One of my tasks in India was to talk to some of the 4,000 graduates of the Xavier Labor Relations Institute. It was heartwarming to listen to the largely non-Catholic graduates of a Jesuit school and hear their praises for the nine Jesuits and 35 lay professors. These graduates are in middle or top management in some of the most influential multi-national corporations in the world. Some 200 of these alumni are now professionals in the United States.

It is probably presumptuous for a visitor to India to try to speak with some authority about this ancient land. But some things are clear. One is the relationship that the United States should develop with a country that now has one-sixth of the human race. India’s population is now over the billion mark.

During the Cold War the United States was turned off by India with its partially socialist government and its leadership of the nonaligned nations. In addition, there was worldwide condemnation of India’s underground detonation of nuclear weapons in May 1998. But the Clinton administration tried to open avenues of dialogue and cooperation with India. President Clinton’s visit to India in the year 2001 is talked about with great excitement and gratitude.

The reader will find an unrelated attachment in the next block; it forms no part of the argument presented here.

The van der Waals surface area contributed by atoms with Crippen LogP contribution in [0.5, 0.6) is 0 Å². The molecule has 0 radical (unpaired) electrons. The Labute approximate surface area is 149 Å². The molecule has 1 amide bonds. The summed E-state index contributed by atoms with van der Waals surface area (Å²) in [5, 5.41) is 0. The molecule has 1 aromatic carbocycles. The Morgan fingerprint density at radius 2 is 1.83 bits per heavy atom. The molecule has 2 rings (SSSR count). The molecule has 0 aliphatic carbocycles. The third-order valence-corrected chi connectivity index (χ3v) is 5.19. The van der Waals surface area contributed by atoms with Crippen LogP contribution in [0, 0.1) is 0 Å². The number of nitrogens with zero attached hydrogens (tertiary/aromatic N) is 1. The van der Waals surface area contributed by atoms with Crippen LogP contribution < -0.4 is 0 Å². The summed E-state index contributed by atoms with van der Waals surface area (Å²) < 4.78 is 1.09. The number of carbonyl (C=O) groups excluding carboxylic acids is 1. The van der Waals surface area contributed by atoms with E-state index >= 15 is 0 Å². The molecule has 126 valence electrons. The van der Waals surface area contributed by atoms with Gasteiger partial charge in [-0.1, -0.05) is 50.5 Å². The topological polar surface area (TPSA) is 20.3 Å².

The U.S. ambassador to India, Richard Celeste, the former governor of Ohio, confirmed that the United States is trying to reformulate its relationship with India. The United States is seeking to inaugurate a policy by which India could benefit from more extensive trade and assistance from the United States. It will not be easy. One of the jokes in India is that the British departed in 1947 and left behind their vast bureaucracy that has grown more rapidly than the population.

India maintains the largest military force in the world. It is the fourth-largest exporter of arms on the planet. It appears to be determined to remain as a nuclear power because of its fears of Pakistan and China. And poverty persists. Almost one-half of the 800 million persons in the world who are chronically malnourished live in the remote villages of India. In addition, at least one-third of all the children never go to school.